White House officials concerned about President Reagan and the "gender gap" say it cuts both ways: the president is grabbing male votes from the Democratic Party.
"It's the reverse image of the gender gap that's being talked about now," said a senior White House official who attended a recent meeting on the issue called by deputy chief of staff Michael K. Deaver.
"It's the fact that Ronald Reagan is very popular among men and he is taking the male vote away from the Democrats," the official said. "Men like Ronald Reagan and the Democrats know that's a problem for them. We'd like to shift the public debate from the Republican gender gap to the Democratic gender gap."
The Republican gender gap that worries White House officials is the showing in polls that women, the largest voting bloc in the electorate for the first time, support the president less than men do. One result is that the White House has tried to focus on women's issues.
The Democratic response to the suggestion of a gender gap of their own is that Republicans are desperate to solve a problem that threatens Reagan's reelection chances if he decides to run next year.
"I have the unworthy impulse to say I'm horrified and turn around and laugh," said Ann Lewis, political director of the Democratic National Committee. "What they're doing is saying, since we've got ourselves a lemon let's make lemonade. But in '84 that lemonade ain't going to sell."
Lewis added that women represent the majority of voters for the first time. She said that black men, Hispanic men, blue-collar and ethnic males--members of voting blocs increasingly alienated from the Reagan administration, according to polls--are a substantial part of the male voters that Reagan's aides are claiming as his base of male support.
"You cannot build a winning election-year coalition on a subset of the minority of the voters: white-collar, white males," Lewis said. "Besides, women have become base-line Democrats and their support does not fluctuate. As the economy goes up and down, men go up and down, from supporting Reagan to opposing him."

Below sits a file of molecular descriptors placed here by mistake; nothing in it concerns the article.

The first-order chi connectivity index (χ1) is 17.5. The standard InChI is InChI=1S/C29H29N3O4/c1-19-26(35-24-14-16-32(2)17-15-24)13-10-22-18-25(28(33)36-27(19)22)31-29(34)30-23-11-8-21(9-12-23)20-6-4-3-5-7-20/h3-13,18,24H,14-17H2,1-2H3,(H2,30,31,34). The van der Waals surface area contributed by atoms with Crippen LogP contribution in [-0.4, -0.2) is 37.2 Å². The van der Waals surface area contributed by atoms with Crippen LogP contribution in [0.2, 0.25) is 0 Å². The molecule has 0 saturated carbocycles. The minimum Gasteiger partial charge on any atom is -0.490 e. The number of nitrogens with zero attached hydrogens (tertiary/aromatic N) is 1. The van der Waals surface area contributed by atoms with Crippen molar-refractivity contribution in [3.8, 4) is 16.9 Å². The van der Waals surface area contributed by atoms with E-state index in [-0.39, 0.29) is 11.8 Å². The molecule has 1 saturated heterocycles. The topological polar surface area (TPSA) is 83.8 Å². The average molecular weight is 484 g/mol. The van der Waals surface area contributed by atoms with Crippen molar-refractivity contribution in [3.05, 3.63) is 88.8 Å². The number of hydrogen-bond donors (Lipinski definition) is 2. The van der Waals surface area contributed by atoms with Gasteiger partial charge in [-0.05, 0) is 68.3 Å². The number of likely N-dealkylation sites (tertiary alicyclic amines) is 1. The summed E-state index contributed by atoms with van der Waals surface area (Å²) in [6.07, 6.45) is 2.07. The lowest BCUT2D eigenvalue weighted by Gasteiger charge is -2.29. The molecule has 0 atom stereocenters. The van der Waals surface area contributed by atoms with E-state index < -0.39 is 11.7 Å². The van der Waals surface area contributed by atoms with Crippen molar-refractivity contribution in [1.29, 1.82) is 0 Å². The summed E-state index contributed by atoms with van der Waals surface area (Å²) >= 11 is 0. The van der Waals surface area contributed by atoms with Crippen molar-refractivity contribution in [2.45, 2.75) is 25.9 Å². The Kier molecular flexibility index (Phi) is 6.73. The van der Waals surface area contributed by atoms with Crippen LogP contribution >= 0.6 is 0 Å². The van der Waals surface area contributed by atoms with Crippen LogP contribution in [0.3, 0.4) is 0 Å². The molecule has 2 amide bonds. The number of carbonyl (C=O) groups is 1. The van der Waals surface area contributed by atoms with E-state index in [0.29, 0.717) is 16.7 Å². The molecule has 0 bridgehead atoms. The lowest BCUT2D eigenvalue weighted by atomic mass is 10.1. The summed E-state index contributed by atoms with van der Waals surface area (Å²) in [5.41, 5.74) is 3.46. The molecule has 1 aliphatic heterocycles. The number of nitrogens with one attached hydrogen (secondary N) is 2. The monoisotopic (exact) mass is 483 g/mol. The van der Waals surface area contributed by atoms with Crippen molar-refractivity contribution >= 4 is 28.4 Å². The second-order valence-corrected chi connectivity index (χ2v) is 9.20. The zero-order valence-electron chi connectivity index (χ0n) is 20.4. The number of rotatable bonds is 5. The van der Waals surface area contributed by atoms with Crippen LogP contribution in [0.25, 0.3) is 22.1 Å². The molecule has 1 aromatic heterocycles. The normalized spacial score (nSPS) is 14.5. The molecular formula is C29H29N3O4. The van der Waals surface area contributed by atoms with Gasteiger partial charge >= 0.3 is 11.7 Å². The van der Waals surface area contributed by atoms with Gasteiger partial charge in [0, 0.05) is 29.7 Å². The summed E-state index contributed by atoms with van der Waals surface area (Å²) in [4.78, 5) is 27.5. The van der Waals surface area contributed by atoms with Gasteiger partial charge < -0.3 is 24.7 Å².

Data from Washington Post-ABC News polls support Lewis' argument. Although Reagan's approval rating has stayed in the mid-40 percent range among women for the last two years, since January, 1982, his approval rating among men has gone from the mid-50 percent range to as high as 61 percent in April, 1982, only to drop to as low as 47 percent last January. In May, male approval of Reagan's job performance was 60 percent compared with 47 percent for women.
However, Betty Heitman, co-chairman of the Republican National Committee, said she believes that the higher level of male support for Reagan can be used to demonstrate the president's strong points to women and to counteract attacks by "liberal women's groups."
"The Democrats have a terrible gender gap," she said. "The majority of men in the country by far support the president and they support him for reasons that we need to communicate to women. Men have been out in the work force longer and they realize that Democrats will promise anything and then not produce. They don't believe the Democrats . . . . The men appreciate that Reagan is a strong leader and understand the need for military spending. They are skeptical of the Democrats' empty promises to keep the peace."
White House aides, who have concluded that the 1984 election will turn on the issue of the economy, feel that women have been slow to appreciate Reagan's success in lowering the inflation rate and to sense the strength of the recovery.
Among the legislative initiatives being considered by the Deaver group are efforts in economic areas. The most likely proposals are efforts to change pension laws to have spouses sign pension plan agreements. In case of divorces or early deaths, that would prevent the spouse from being closed off from the worker's pension benefits.
Also high on the list are proposals to interest more businesses in starting voluntary day-care programs while changing the law to make employe contributions tax-free. The administration is funding a test program in four cities to determine whether women will use government-run referral services for day-care.
The White House also is considering recommendations for attracting more women into high-level government posts. Edwin L. Harper, a Reagan domestic policy adviser, said a recent White House analysis shows that although 14 percent of presidential appointees are women, only 5 percent of top career government employes are women.
While the White House proposals have been attacked as "largely cosmetic" by Democrats such as Rep. Patricia Schroeder (Colo.), Republicans such as Rep. Claudine Schneider (R.I.) and Sen. Nancy Landon Kassebaum (Kan.) said they now believe that the White House is genuinely interested in overcoming the gender gap.
"I think they are sincere because they've seen the polls and they saw what happened in San Antonio," said Kassebaum, referring to a meeting of the National Women's Political Caucus where the administration was criticized on women's issues.